FRENCH LITERATURE (cont.)
These are the three earliest development of French literature on the great scale. They led, however, to a fourth, which, though later in date than all except their latest forms, is so closely connected with them by literary and social considerations that it had best be mentioned here. This is the roman daventures, a title given to those almost avowedly fictitious poems which connect themselves neither with French history, with the Round Table, nor with the heroes of antiquity. These began to be written in the 13th century, and continued until the prose form of fiction became generally preferred. The later forms of the chansons de gestes and the Arthurian poems might indeed be well called romans daventures themselves. Hugues Capet, for instance, a chanson in form and class of subject, is certainly one of this latter kind in treatment. But for convenience sake the definition we have given is preferable. The style and subject of these romans daventures are naturally extremely various. Guillaume de Palerme deals with the adventures of a Sicilian prince, who is befriended by a were-wolf; Le Roman de lEscoufle, with a heroine whose ring is carried off by a sparrow-hawk (Escoufle), like Prince Camaralzamans talisman; Guy of Warwick, with the well-known slayer of the dun cow; Meraugis de Portléguez is a sort of branch or offshoot of the romances of the Round Table. There is, in short, no possibility of classifying their subjects. The habit of writing in gestes, or of necessarily connecting the new work with an older one, had ceased to be binding, and the instinct of fiction writing was free; yet these romans daventures do not rank quite as high in literary importance as the classes which preceded them. This under-valuation arises rather from a lack of originality and distinctness of savour than from any shortcomings in treatment. Their versification, usually octosyllabic of character about them, and their incidents, commonly taken from some preceding fabliau or lai, often strike the reader with something of the sameness but nothing of the naiveté of those of the older poems. Nevertheless some of them attained to a very high popularity, such, for instance, as Partenopex de Blois. With them may be connected a large number of early romances and fictions of various dated in prose and verse, such as Aucassin et Nicolette, Le Chatelain de Coucy, Le Roman de La Violette, and others. This class possesses representatives in Provençal as well as in northern French, some of which, for instance, Flamenca and Jaufrey, are full of interest. But none of those smaller stories in verse, prose, or the two combined, can vie in charm with Aucassin et Nicolette (13th century), in exquisite literary presentment of mediaeval sentiment in its most delightful form.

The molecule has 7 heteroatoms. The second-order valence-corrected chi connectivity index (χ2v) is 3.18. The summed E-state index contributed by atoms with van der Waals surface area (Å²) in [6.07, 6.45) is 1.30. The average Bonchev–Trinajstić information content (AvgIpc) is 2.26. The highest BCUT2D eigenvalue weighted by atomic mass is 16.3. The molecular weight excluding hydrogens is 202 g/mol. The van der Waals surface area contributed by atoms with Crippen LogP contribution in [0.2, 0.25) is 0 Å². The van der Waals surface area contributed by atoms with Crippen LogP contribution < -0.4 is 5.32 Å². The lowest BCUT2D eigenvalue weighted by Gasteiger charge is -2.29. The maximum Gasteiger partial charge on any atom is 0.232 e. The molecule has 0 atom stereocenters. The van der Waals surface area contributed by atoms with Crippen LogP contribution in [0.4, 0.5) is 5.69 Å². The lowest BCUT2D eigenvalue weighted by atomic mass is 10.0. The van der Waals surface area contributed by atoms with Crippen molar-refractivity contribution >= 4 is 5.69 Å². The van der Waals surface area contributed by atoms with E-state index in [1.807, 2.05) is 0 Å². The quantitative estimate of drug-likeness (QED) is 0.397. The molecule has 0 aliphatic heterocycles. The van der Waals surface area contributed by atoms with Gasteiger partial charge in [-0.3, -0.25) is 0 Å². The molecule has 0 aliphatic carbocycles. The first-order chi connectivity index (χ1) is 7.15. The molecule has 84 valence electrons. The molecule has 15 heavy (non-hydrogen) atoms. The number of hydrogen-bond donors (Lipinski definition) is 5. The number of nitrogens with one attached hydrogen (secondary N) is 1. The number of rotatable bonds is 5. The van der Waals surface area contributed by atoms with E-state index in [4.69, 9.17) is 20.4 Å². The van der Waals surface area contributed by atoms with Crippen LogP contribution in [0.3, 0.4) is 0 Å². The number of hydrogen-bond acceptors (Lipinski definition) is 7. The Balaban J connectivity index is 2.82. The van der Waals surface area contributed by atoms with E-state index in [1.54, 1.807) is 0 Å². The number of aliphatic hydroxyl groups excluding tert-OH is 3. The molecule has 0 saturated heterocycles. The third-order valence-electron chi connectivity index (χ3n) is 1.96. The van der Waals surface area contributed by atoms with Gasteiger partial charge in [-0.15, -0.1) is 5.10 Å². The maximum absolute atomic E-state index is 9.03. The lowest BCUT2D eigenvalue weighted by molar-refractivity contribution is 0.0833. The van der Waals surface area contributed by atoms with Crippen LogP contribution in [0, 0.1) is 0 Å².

In these four classes may be said to be summed up the literature of feudal chivalry in France. They were all, except perhaps the last, composed by one class of persons, the trouvérses, and performed by another, the jongleurs. The latter, indeed, sometimes presumed to compose for himself, and was denounced as a troveor botard by the indignant members o the superior caste. They were all originally intended to be performed in the palais marberin of the baron to an audience of knights and ladies, and, when reading became more common, to be read by such persons. They dealt therefore chiefly, if not exclusively, with the class to whom they were addressed. The bourgeois and the villain, personages of political nonentity at the time of their early composition, come in for the slightest possible notice. Occasionally in the few curious instances we have mentioned, persons of a class inferior to the seigneur play an important part, but this is rare. The habit of private wars and of insurrection against the sovereign supply the motives of the chanson de geste, the love of gallantry, adventure, and foreign travel those of the romances Arthurian and miscellaneous. None of these motives much affected the lower classes, who were, with the early developed temper of the middle and lower class Frenchman, already apt to think and speak cynically enough of tournaments, courts, crusades, and the other occupations of the nobility. The communal system was springing up, the towns were receiving royal encouragement as a counterpoise to the authority of the nobles. The corruptions and maladministration of the church attracted the satire rather of the citizens and peasantry who suffered by them, than of the nobles who had less to fear and even something to gain. On the other hand, the gradual spread of learning, inaccurate and ill-digested perhaps, but still learning, not only opened up new classes of subjects, but opened them to new classes of persons. The thousands of students who flocked to the schools of Paris were not all princes or nobles. Hence there arose two new classes of literature, one consisting of the embodiment of learning of one kind or other in the vulgar tongue, and ranging from the half-fabulous histories of the Jerseyman Wace, the Roman de Brut, and the Roman de Rou, to bestiaries such as that of Philippe de Thaun and popular treatises on science and morality. The other, one of the most remarkable developments of sportive literature which the world has seen, produced the second indigenous literary growth of which France can boast, namely, the fabliaux, and the almost more remarkable work which is an immense conglomerate of fabliaux, the great beast-epic of the Roman du Renart.
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